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Open Government Committee launches top-two open primary ballot initiative in Arizona

by Damon Eris, published

Earlier this month, the Arizona Open Government Committee officially launched its campaign to bring a top-two style open primary system to the Grand Canyon State by ballot initiative in next year’s elections.

On August 3rd, the group unveiled their proposed constitutional amendment, entitled “The Open Government Act,” that would do away with the state’s current semi-closed partisan primary elections and instead institute a top-two open primary system similar to that adopted by California voters last year.   Under the top-two open primary, all candidates for a given office – regardless of their party affiliation – run on the same primary ballot, and all registered voters – regardless of their party affiliation – are eligible to cast their vote for the candidate of their choice.  The two candidates who receive the most number of votes then proceed to the November general election, regardless of their respective party affiliations.  Thus, it is possible that voters may end up with a choice between two Democrats, two Republicans, one of each or any other possible combination on the November ballot.

The new system would be implemented for all partisan elections except those for President and Vice President of the United States.   The proposed amendment would guarantee that all qualified voters have an “unrestricted right” to vote for the candidate of their choice.  Under the current system, Republicans cannot vote for Democratic primary candidates and vice versa.

“No longer will primary elections exist in which Democrats are limited to just choosing among Democratic candidates and Republican voters cast ballots just for Republican candidates, while Independent voters are largely left out altogether,” stated former Republican State Senator Carolyn Allen.

Yet, Independents are not completely left out of the present system.  Though, while they may opt to vote in the Democratic or Republican primary, they cannot cast a primary vote for a Republican in one race and a Democrat in another.

Proponents also argue that the new system will open the political process.

“Currently, partisan candidates seeking the nominations of their party often simply address the issues of a narrow group of voters who vote in the primary election,” said Paul Johnson, a former Democratic mayor of Pheonix who has since registered as an Independent, and is spearheading the movement.  Under the new system, “candidates will be forced to address issues of importance to all of us – Independents, Democrats and Republicans alike,” he stated.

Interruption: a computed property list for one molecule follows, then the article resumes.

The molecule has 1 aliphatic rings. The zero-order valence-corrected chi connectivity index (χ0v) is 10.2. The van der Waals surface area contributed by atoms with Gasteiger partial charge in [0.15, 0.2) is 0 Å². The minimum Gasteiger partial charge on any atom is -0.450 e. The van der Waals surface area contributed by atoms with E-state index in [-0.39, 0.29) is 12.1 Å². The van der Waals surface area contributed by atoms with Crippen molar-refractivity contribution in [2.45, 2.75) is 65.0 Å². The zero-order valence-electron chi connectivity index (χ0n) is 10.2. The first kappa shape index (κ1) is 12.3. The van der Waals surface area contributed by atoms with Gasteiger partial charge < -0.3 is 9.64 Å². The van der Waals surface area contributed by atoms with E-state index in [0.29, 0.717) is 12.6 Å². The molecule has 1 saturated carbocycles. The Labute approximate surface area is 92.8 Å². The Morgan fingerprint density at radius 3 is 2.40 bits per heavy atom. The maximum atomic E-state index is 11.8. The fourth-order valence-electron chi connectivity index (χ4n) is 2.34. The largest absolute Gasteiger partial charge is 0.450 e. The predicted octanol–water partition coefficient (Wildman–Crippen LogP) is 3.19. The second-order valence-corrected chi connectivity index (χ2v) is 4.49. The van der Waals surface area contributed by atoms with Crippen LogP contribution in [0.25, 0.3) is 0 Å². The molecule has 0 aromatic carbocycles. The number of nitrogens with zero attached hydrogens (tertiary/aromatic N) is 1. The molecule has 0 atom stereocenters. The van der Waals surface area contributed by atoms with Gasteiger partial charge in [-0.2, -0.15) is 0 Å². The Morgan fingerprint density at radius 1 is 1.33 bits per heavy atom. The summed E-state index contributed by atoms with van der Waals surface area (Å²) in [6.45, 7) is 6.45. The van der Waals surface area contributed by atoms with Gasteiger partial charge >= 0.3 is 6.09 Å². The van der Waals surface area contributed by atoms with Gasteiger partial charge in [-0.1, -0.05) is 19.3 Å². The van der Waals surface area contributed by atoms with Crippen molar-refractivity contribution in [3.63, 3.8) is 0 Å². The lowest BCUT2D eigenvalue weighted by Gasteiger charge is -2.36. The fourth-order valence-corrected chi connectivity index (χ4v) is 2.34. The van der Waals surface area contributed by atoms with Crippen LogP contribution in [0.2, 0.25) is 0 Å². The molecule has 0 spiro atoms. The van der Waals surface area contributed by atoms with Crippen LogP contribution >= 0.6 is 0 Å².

Johnson and Allen are among those spearheading the effort, as reported here at AZIVN last month.

Opponents of top-two style open primary systems object to the fact that it limits voter choice to just two candidates in the general election.  “In practice, it would eliminate minor party and independent candidates from the November ballot,” wrote ballot access expert Richard Winger in an op-ed for the Sacrameto Bee arguing against California’s top-two initiative.  Winger points out that this was indeed the case in Washington after the state instituted its own brand of top two in 2008.

“Washington, for the first time since it became a state in 1889, had no minor party or independent candidates in November for any statewide state race or for any congressional race,” he stated.

“I call them Choke Point primaries, because that is precisely what they are – they create a choke point so general election voters have less choices,” writes Solomon Kleinsmith at Stop Top Two, an organization founded in opposition to the California initiative.

The group notes that there are numerous reform alternatives to the top-two open primary system that would incentivize political participation and lead to more representative government in the United States.  It suggests, for example, proportional representation, instant runoff voting, approval voting, and multi-member legislative districts.

The Open Government Committee is set to begin collecting signatures to get its initiative on next year’s ballot later this month.  They must collect nearly 260,000 valid signatures by July 5th 2012.  For more information about the initiative, see the Open Government Committee's website.